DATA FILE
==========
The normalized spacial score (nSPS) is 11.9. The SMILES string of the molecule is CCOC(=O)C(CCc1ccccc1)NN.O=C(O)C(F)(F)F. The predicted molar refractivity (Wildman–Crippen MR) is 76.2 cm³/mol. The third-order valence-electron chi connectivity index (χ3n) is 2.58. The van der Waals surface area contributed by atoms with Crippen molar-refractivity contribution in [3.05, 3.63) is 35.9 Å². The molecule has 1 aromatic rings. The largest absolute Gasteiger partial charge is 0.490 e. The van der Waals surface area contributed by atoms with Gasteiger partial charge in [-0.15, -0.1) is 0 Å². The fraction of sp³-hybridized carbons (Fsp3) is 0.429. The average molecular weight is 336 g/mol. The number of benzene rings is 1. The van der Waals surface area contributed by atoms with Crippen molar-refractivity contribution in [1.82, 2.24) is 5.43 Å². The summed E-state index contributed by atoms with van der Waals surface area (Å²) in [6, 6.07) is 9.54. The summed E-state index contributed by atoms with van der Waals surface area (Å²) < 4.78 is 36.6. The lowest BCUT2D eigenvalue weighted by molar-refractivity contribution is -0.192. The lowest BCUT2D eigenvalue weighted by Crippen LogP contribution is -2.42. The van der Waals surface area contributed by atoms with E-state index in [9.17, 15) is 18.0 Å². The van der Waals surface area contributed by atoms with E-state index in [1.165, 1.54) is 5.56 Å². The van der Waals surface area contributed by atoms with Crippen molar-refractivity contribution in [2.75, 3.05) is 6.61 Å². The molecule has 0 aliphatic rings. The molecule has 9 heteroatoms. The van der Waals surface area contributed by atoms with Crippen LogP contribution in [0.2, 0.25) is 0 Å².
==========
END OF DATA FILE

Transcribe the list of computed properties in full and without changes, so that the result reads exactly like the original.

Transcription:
The normalized spacial score (nSPS) is 11.9. The SMILES string of the molecule is CCOC(=O)C(CCc1ccccc1)NN.O=C(O)C(F)(F)F. The predicted molar refractivity (Wildman–Crippen MR) is 76.2 cm³/mol. The third-order valence-electron chi connectivity index (χ3n) is 2.58. The van der Waals surface area contributed by atoms with Crippen molar-refractivity contribution in [3.05, 3.63) is 35.9 Å². The molecule has 1 aromatic rings. The largest absolute Gasteiger partial charge is 0.490 e. The van der Waals surface area contributed by atoms with Gasteiger partial charge in [-0.15, -0.1) is 0 Å². The fraction of sp³-hybridized carbons (Fsp3) is 0.429. The average molecular weight is 336 g/mol. The number of benzene rings is 1. The van der Waals surface area contributed by atoms with Crippen molar-refractivity contribution in [1.82, 2.24) is 5.43 Å². The summed E-state index contributed by atoms with van der Waals surface area (Å²) in [6, 6.07) is 9.54. The summed E-state index contributed by atoms with van der Waals surface area (Å²) < 4.78 is 36.6. The lowest BCUT2D eigenvalue weighted by molar-refractivity contribution is -0.192. The lowest BCUT2D eigenvalue weighted by Crippen LogP contribution is -2.42. The van der Waals surface area contributed by atoms with E-state index in [9.17, 15) is 18.0 Å². The van der Waals surface area contributed by atoms with E-state index in [1.165, 1.54) is 5.56 Å². The van der Waals surface area contributed by atoms with Crippen molar-refractivity contribution in [2.75, 3.05) is 6.61 Å². The molecule has 0 aliphatic rings. The molecule has 9 heteroatoms. The van der Waals surface area contributed by atoms with Crippen LogP contribution in [0.2, 0.25) is 0 Å².